How To Cook Beets For Use In Pasta Sauces

Beets are a seriously underrated vegetable; besides being rich in essential nutrients, this superstar veg is also pretty darn versatile. Giving salads, soups, and side dishes a fresh vibrancy, beets meet their match alongside pasta. Although you might already be acquainted with using the veggie as a base for pink pasta dough, we're of the mindset that even sauces can be made better with beets. The only question is, how should they be prepared when destined for pasta sauces?

Of the many ways to cook a beet, the choice really depends on preference. For a tender and milder-tasting veggie, boiling or steaming works best. In contrast, roasting or grilling is the way to go for added texture and sweet caramelization. Regardless of the method, the important thing to remember is that more often than not, once beets have been cooked, the easiest way to work them into a sauce is by puréeing them. Blended into a gorgeously rose-colored cream, puréed beets can easily be stirred into any base pasta sauce. They can even be the star of the show with the right ingredient pairings.

Blended beets shine in all sorts of pasta sauce options

Red, purple, and candy-striped varieties boast the most pronounced beet flavors; sweet yet slightly bitter, they tend to have a strong earthy quality that borders on metallic. In order to balance this pungency and maintain some of the wonderful colors of these root vegetables, add these puréed beets into a creamy, dairy-focused sauce. Fold them into a decadent Alfredo or anything with a base of goat's cheese, whipped ricotta, or luscious mascarpone.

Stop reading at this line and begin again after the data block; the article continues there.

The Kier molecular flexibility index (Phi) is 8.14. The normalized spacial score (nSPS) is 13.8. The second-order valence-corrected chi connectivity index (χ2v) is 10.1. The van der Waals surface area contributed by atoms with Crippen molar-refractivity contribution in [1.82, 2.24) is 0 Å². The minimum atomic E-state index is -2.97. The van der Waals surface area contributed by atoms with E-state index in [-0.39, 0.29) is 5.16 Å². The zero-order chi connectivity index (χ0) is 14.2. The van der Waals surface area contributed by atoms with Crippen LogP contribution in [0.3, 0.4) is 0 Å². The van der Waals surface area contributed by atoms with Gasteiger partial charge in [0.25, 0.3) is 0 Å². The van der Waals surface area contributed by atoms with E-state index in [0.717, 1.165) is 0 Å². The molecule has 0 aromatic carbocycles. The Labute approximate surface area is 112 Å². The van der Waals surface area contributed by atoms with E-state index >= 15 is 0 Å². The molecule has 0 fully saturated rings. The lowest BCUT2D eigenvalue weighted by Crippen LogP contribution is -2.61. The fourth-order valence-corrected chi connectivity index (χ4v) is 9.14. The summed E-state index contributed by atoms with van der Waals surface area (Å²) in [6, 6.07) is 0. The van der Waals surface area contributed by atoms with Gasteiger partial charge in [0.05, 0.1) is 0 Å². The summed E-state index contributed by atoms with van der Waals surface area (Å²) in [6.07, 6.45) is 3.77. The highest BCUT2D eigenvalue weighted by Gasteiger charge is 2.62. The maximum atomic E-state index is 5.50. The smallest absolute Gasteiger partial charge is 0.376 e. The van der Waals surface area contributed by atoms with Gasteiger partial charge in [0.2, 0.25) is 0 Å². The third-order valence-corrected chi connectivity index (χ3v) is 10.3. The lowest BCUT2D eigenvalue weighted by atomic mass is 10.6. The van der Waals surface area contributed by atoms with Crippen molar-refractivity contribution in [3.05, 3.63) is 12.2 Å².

Alternatively, you could also make a beet-infused marinara sauce with the purée. Both equally bright and acidic, crimson-colored beets and juicy tomatoes mellow and sweeten when simmered together over low heat. Likewise, even a ragù sauce (beef or mushroom-based) can be taken to the next level with the addition of lusciously blended beets.

To make beets less of a last-minute add-in and more of the main attraction, why not swap basil for beets in a fuchsia-hued pesto? Alternatively, you could craft a sauce of blended golden beets and pasta water with some delicious additions like an-equally-earthy sautéed kale, umami-laden toasted pine nuts, or complementary spices like rosemary or ginger.  And if puréeing isn't your thing and you crave texture instead, try chopping roasted beets into a sauce or simply grating boiled beets into whatever's slathering your fresh pasta salad — basically, there's no wrong way to use beets in pasta.